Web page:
Technology company says EyeDetect is a cost-effective tool that can identify those leaking classified information in 30 minutes and prevent future leaks.
LEHI, Utah – Sept. 12, 2017 – If the U.S. federal government wishes to identify individuals that illegally disclose classified information, it could simply look into each employee’s eyes with a new lie detection technology called EyeDetect from Converus.
As a result of the Aug. 4 press conference by U.S. Attorney General Jeff Sessions on internal leaks, Converus designed a customized lie detection test for identifying government employees involved in the unauthorized disclosure of classified information. The test can also determine if those same individuals have ties to terrorist organizations.
EyeDetect is the first lie detector that monitors eye behavior to detect deception. Designed as a personnel screening tool, its 30-minute true/false test can determine whether individuals have stolen classified information, used illegal drugs, or committed a variety of other unethical or criminal behaviors. Through scientific studies, EyeDetect has demonstrated a consistent accuracy of 86 percent, which is at minimum comparable to polygraph, and at times even better. Converus’ scientists say EyeDetect’s reliability is largely because the test is automated — there’s no examiner or human-based interpretation of the results.
“Since 2015, governments in more than 34 countries have been using EyeDetect to screen potential and existing employees for involvement in serious crimes, drug use, sabotage, espionage and terrorism,” said Converus President and CEO Todd Mickelsen. “EyeDetect is a quick, cost-effective and scalable way to identify unethical or criminal behaviors.”
“EyeDetect offers the U.S. government a means to easily and continuously evaluate all personnel who have access to classified information,” said Converus Advisory Board Member Don Krapohl, a former CIA polygraph examiner and deputy director at the U.S. National Center for Credibility Assessment. Krapohl is currently the director for EyeDetect services for Capital Center for Credibility Assessment, a Virginia-based firm that provides credibility assessment services to the U.S. federal government.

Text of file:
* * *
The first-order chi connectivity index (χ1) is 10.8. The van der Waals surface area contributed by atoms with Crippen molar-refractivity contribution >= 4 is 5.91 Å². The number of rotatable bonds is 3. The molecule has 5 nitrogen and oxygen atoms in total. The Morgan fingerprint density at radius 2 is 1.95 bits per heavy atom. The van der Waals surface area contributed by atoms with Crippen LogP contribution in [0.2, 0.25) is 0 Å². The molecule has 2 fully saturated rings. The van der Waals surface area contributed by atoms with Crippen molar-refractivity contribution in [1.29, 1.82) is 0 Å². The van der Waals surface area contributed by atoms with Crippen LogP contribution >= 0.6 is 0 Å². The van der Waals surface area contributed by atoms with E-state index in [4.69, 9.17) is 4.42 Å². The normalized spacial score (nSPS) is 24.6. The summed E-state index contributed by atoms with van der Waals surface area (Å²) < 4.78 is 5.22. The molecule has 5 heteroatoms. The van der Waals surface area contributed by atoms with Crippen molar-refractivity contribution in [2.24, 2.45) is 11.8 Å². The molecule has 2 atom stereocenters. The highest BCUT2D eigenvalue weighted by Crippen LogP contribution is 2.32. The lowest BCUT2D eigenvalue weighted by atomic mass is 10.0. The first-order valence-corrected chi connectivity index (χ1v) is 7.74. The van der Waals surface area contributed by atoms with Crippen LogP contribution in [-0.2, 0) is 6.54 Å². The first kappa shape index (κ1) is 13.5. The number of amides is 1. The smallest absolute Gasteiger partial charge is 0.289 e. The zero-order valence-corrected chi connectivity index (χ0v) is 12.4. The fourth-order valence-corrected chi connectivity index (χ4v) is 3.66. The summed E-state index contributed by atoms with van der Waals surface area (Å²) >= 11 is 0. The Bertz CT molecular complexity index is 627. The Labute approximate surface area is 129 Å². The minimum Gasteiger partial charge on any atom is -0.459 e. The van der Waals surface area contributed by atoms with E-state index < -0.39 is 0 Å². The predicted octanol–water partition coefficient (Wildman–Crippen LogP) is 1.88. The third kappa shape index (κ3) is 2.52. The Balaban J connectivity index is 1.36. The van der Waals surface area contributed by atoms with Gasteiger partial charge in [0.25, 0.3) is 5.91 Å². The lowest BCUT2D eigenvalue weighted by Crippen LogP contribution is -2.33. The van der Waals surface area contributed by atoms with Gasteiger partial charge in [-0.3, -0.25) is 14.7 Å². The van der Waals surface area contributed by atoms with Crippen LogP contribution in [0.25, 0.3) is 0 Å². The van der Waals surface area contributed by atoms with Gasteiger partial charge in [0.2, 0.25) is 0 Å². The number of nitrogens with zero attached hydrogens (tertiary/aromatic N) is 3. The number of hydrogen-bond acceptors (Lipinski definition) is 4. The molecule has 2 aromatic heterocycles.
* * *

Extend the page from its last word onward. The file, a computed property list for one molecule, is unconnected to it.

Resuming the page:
Mickelsen says EyeDetect has previously been demonstrated to and/or discussed with officials from the State Department, Secret Service, Department of Defense, National Security Agency, Department of Homeland Security, FBI and others, as well as several members of Congress. Several local U.S. law enforcement agencies currently use it to screen job candidates.
For more information about Converus, visit www.converus.com.
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Converus (“with truth”) provides scientifically validated, innovative credibility assessment technologies. EyeDetect® is the first nonintrusive, ocular-motor technology that detects deception with 86% accuracy in 30 minutes by analyzing eye and other behaviors. IdentityDetect™ is the first nonintrusive, browser-based identity verification technology that accurately detects falsified identities with 90% accuracy within 3 minutes by analyzing subtle variations in the motor nervous system responses. Converus’ technologies help protect countries, corporations and communities from corruption, fraud and threats. Converus is headquartered in Lehi, Utah. Visit www.converus.com.
Press Contact: Jeff Pizzino, APR / +1 480.606.8292